[ suhm-uh-ree ]
/ ˈsʌm ə ri /

noun, plural sum·ma·ries.

a comprehensive and usually brief abstract, recapitulation, or compendium of previously stated facts or statements.


brief and comprehensive; concise.
direct and prompt; unceremoniously fast: to treat someone with summary dispatch.
(of legal proceedings, jurisdiction, etc.) conducted without, or exempt from, the various steps and delays of a formal trial.

Nearby words

  1. summand,
  2. summarily,
  3. summarise,
  4. summarization,
  5. summarize,
  6. summary court-martial,
  7. summary judgment,
  8. summary offence,
  9. summary proceeding,
  10. summat

Origin of summary

1400–50; late Middle English < Latin summārium, equivalent to summ(a) sum + -ārium -ary

1. outline, précis. Summary, brief, digest, synopsis are terms for a short version of a longer work. A summary is a brief statement or restatement of main points, especially as a conclusion to a work: a summary of a chapter. A brief is a detailed outline, by heads and subheads, of a discourse (usually legal) to be completed: a brief for an argument. A digest is an abridgement of an article, book, etc., or an organized arrangement of material under heads and titles: a digest of a popular novel; a digest of Roman law. A synopsis is usually a compressed statement of the plot of a novel, play, etc.: a synopsis of Hamlet. 2. short, condensed, compact, succinct. 3. curt, terse, peremptory.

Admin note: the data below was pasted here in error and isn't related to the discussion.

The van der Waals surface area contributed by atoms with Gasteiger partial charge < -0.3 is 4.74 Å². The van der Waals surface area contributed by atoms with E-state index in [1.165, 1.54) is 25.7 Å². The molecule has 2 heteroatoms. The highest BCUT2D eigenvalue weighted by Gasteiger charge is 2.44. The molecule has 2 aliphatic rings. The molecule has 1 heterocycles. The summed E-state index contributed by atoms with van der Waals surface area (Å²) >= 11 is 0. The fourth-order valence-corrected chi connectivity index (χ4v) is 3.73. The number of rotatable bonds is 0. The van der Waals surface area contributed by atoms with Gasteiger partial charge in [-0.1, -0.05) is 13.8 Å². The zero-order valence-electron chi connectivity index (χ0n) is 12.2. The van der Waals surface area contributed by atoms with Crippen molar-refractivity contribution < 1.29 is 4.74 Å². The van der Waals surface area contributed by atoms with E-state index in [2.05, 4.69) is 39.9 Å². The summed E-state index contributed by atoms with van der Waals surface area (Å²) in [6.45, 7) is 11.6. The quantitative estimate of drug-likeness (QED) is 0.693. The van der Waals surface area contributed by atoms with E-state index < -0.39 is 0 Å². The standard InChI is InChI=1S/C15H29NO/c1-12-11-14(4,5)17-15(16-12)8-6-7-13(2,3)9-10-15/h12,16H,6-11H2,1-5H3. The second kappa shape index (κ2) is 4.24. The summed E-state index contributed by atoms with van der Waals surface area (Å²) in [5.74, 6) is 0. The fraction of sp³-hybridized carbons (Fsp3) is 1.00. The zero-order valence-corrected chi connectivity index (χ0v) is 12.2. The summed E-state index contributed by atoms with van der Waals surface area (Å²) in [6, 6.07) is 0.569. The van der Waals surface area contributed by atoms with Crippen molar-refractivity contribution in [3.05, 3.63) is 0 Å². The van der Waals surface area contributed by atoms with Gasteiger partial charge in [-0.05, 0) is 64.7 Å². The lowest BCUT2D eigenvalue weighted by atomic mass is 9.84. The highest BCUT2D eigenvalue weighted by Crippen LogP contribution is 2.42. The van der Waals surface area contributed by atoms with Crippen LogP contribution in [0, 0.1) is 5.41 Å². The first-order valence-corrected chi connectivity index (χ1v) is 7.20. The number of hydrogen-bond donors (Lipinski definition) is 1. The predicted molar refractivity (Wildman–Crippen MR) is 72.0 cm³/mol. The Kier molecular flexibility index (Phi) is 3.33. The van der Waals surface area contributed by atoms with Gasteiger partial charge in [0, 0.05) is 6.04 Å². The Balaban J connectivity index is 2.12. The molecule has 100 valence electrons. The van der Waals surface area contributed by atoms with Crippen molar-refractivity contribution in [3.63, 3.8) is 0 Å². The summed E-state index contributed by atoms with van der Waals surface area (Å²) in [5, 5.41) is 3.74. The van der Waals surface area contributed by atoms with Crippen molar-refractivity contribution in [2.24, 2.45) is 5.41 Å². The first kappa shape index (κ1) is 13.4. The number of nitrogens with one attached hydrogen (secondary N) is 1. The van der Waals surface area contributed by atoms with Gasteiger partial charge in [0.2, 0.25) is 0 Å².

Related formssum·mar·i·ness [suh-mair-i-nis] /səˈmɛər ɪ nɪs/, noun Unabridged Based on the Random House Unabridged Dictionary, © Random House, Inc. 2019

Examples from the Web for summary

British Dictionary definitions for summary


/ (ˈsʌmərɪ) /

noun plural -maries

a brief account giving the main points of something

adjective (usually prenominal)

performed arbitrarily and quickly, without formalitya summary execution
(of legal proceedings) short and free from the complexities and delays of a full trial
summary jurisdiction the right a court has to adjudicate immediately upon some matter arising during its proceedings
giving the gist or essence
Derived Formssummarily, adverbsummariness, noun

Word Origin for summary

C15: from Latin summārium, from summa sum 1

Collins English Dictionary - Complete & Unabridged 2012 Digital Edition © William Collins Sons & Co. Ltd. 1979, 1986 © HarperCollins Publishers 1998, 2000, 2003, 2005, 2006, 2007, 2009, 2012

Word Origin and History for summary



early 15c., from Medieval Latin summarius "of or pertaining to the sum or substance," from Latin summa "whole, gist" (see sum). Sense of "done promptly" is first found 1713. The noun meaning "a summary statement or account" is first recorded c.1500, from Latin summarium "an epitome, abstract, summary," from summa "totality, gist."

Online Etymology Dictionary, © 2010 Douglas Harper